Representing one of the most astounding archaeological discoveries of recent time, Great Orme Copper Mines dates back 4,000 years to the Bronze Age. The result of the studies changes our views about the ancient people of Britain and their civilized and structured society 2,000 years before the Roman invasion. We will enter the Bronze Age cavern, dug out over 3,500 years ago by miners using nothing more than stone and bone tools.
Continue to Conway Castle, built between 1283 and 1289 and located on the north coast of Wales. A masterpiece of medieval military architecture, the fort, a UNESCO World Heritage property, stands in a commanding position on a rocky outcrop overlooking the estuary. Continue to Penmon Priory, what may be the oldest remaining Christian building in Wales. The two high crosses that graced the entrance to the early medieval monastery are now housed in the church. Nearby, an ancient holy well – St. Seiriol’s Well – may have its origins to the monastery’s earliest period.
Our final stop will be Beaumaris Castle on the Island of Anglesey, the great unfinished masterpiece built by the English monarch Edward I to stamp his authority on the Welsh. At the southern end, protected by the shooting deck on Gunners’ Walk, was a tidal dock for shipping. Beaumaris was the last link in the chain of coastal fortresses built by King Edward I to control Wales. We overnight for two nights. (B/D)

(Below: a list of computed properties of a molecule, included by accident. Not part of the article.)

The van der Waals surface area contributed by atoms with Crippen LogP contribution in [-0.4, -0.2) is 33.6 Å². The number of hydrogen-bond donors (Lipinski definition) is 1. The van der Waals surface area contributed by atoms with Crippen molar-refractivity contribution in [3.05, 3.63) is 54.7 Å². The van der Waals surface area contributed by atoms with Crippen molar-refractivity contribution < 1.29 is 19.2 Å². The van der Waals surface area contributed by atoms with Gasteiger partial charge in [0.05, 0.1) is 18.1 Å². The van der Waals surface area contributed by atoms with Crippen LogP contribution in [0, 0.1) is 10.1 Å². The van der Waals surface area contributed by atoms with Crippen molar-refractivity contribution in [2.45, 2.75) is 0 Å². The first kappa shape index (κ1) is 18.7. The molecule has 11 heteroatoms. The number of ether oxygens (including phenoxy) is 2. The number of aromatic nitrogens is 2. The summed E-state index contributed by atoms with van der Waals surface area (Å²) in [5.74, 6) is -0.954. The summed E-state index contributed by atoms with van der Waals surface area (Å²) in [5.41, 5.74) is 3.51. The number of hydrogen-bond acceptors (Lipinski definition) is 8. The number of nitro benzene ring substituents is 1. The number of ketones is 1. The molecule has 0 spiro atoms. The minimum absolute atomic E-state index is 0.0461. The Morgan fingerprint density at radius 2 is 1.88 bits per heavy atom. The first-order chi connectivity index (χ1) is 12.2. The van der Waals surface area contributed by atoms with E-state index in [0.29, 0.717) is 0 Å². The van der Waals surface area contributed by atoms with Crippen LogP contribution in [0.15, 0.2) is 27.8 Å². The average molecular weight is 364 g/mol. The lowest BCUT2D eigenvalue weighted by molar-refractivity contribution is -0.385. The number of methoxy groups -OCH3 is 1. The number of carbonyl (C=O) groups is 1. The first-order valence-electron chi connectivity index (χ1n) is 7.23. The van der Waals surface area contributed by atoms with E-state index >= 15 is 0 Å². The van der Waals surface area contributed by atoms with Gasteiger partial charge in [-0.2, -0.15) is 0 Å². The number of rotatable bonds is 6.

In order to leave mainland Wales, we will drive across this span to the Isle of Anglesey where there are many important sites including fascinating Neolithic tombs. Bryn Celli Ddu is a burial chamber dating from the 3rd millennium BC. It was at one time a stone circle inside a henge, replaced later by this impressive tomb.
A cruciform passage grave, Barclodiad y Gawres Burial Chamber is etched with intricate patterns of zigzags and spirals on the walls and roofs. As a result, this adornment gives an indication of the tomb’s significance to the megalithic people who constructed it. Ty Newydd is a chambered tomb with a large capstone measuring approximately 13 feet long and five feet wide and is held up only with the support of two brick-built pillars.
Nearby, sited on a rocky hilltop, lies impressive Trefignath Burial Chamber. Most likely, it served as the collective burial place of the community between 4000 and 2000 BC. This afternoon, we will view two more significant archaeological treasures. Standing nine feet high on a slight ridge dominating the skyline, Ty Mawr Standing Stone is thought to be from the Bronze Age.